A first generation of amine terminated aramide dendrimers (G1-NH 2) was covalently attached to the polyamide (PA) active layer of a commercially available nanofiltration (NF) membrane. Amide bonds between G1-NH2 and PA free carboxylic groups were formed by activation of the carboxylic groups with 1-ethyl-3-(3-dimethylaminopropyl) carbodiimide (EDC) or 2-chloro-1-methylpyridinium iodide (CMPI), followed by aminolysis. Dendrimer attachment was assessed by indirectly measuring the concentration of carboxylic groups and amine groups before and after membrane modification with RBS using yttrium and tungstate ions (Y3+ and WO42-) as ion probes. RBS analyses showed a decrease in the concentration of carboxylic groups and an increase in amine groups on the membrane active layer, consistent with dendrimers attaching covalently to the active layer. Permeation experiments with Rhodamine WT (R-WT) revealed that the water and solutes permeability decreased after modification with dendrimer G1-NH2. Water permeability of G1-NH2 modified membrane decreased by 16-19% using EDC combined with sulfo-N-hydroxysuccinimide (s-NHS), and by 17-33% using CMPI. The permeability of the electrolyte BaCl2 decreased by 54% after G1-NH2 modification using EDC/s-NHS and only by 20% using CMPI, the latter consistent with a weaker Donnan exclusion effect. The permeability of the larger solute R-WT decreased by 82% in modified G1-NH2 membranes when using EDC/s-NHS, and 64% for cross-linking reagent CMPI. Thus, the use of EDC/s-NHS was more favorable because it resulted in higher gains in solute rejection with lower losses in water permeability.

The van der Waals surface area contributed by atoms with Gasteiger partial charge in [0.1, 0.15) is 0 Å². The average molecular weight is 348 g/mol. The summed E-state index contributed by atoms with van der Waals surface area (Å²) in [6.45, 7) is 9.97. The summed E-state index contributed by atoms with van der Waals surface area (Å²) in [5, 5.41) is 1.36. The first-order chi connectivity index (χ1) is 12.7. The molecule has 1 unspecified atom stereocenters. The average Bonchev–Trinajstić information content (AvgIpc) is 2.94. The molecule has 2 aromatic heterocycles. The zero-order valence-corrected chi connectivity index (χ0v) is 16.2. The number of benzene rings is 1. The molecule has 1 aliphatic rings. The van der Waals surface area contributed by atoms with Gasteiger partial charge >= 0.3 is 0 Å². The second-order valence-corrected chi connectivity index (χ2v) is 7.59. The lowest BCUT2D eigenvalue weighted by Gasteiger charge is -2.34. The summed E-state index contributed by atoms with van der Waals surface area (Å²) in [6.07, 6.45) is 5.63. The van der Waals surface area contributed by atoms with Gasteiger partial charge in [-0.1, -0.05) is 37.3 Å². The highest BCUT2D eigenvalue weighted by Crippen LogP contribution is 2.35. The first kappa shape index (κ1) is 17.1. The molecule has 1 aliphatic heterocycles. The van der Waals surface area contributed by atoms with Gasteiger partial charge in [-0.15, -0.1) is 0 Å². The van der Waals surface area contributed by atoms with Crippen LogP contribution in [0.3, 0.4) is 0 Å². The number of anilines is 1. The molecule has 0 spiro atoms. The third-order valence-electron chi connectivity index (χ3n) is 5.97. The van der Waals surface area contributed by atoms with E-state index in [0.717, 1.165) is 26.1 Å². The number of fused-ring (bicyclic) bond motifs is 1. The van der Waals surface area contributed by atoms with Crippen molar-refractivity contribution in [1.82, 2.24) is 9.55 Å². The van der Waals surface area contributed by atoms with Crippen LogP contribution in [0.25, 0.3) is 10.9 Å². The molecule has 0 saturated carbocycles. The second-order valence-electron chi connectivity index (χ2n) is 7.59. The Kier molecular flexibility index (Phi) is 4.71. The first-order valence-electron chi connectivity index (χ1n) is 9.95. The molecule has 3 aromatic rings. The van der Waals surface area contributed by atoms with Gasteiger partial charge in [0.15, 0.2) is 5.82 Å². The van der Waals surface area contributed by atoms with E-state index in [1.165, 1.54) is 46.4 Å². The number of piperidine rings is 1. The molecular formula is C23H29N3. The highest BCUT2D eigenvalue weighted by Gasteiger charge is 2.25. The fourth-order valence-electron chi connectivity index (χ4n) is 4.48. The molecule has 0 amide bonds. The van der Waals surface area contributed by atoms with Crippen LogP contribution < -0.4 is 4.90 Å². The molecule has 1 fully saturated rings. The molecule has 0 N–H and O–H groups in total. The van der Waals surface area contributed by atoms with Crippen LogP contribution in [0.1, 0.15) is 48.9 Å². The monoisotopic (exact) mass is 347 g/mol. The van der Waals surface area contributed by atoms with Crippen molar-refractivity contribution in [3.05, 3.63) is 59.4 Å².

ASJC Scopus subject areas
- Environmental Chemistry